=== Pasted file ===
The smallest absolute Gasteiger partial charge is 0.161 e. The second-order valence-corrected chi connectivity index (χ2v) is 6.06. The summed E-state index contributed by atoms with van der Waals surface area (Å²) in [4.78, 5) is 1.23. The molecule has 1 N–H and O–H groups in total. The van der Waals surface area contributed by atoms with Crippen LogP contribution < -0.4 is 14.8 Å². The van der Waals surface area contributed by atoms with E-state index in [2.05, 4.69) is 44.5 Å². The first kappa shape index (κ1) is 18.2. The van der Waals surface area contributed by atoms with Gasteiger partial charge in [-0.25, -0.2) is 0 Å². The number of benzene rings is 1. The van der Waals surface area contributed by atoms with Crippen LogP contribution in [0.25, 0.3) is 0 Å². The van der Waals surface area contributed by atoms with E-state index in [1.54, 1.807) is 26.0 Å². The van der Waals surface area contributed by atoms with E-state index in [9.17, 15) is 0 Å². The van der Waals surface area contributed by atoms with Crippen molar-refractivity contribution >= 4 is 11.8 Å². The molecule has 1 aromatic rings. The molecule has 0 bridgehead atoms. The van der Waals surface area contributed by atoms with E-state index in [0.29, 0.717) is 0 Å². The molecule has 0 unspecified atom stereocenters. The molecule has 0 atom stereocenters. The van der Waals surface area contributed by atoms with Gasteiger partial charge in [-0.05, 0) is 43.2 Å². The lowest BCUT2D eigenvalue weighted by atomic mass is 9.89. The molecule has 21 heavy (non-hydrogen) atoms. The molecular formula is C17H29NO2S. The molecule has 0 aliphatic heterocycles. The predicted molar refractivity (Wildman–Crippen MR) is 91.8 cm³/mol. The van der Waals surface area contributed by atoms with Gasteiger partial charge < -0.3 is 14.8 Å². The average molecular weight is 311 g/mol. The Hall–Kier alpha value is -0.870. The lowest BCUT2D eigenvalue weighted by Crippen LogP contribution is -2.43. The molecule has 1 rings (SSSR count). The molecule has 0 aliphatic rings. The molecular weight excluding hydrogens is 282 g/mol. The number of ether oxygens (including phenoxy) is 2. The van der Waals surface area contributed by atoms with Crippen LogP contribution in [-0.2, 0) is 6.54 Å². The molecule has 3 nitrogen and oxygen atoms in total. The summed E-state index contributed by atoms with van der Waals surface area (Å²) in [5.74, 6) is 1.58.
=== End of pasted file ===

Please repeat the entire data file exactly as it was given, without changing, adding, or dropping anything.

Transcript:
The smallest absolute Gasteiger partial charge is 0.161 e. The second-order valence-corrected chi connectivity index (χ2v) is 6.06. The summed E-state index contributed by atoms with van der Waals surface area (Å²) in [4.78, 5) is 1.23. The molecule has 1 N–H and O–H groups in total. The van der Waals surface area contributed by atoms with Crippen LogP contribution < -0.4 is 14.8 Å². The van der Waals surface area contributed by atoms with E-state index in [2.05, 4.69) is 44.5 Å². The first kappa shape index (κ1) is 18.2. The van der Waals surface area contributed by atoms with Gasteiger partial charge in [-0.25, -0.2) is 0 Å². The number of benzene rings is 1. The van der Waals surface area contributed by atoms with Crippen LogP contribution in [0.25, 0.3) is 0 Å². The van der Waals surface area contributed by atoms with E-state index in [1.54, 1.807) is 26.0 Å². The van der Waals surface area contributed by atoms with E-state index in [9.17, 15) is 0 Å². The van der Waals surface area contributed by atoms with Crippen molar-refractivity contribution >= 4 is 11.8 Å². The molecule has 1 aromatic rings. The molecule has 0 bridgehead atoms. The van der Waals surface area contributed by atoms with E-state index in [0.29, 0.717) is 0 Å². The molecule has 0 unspecified atom stereocenters. The molecule has 0 atom stereocenters. The van der Waals surface area contributed by atoms with Gasteiger partial charge in [-0.05, 0) is 43.2 Å². The lowest BCUT2D eigenvalue weighted by atomic mass is 9.89. The molecule has 21 heavy (non-hydrogen) atoms. The molecular formula is C17H29NO2S. The molecule has 0 aliphatic heterocycles. The predicted molar refractivity (Wildman–Crippen MR) is 91.8 cm³/mol. The van der Waals surface area contributed by atoms with Gasteiger partial charge < -0.3 is 14.8 Å². The average molecular weight is 311 g/mol. The Hall–Kier alpha value is -0.870. The lowest BCUT2D eigenvalue weighted by Crippen LogP contribution is -2.43. The molecule has 1 rings (SSSR count). The molecule has 0 aliphatic rings. The molecular weight excluding hydrogens is 282 g/mol. The number of ether oxygens (including phenoxy) is 2. The van der Waals surface area contributed by atoms with Crippen LogP contribution in [-0.2, 0) is 6.54 Å². The molecule has 3 nitrogen and oxygen atoms in total. The summed E-state index contributed by atoms with van der Waals surface area (Å²) in [5.74, 6) is 1.58.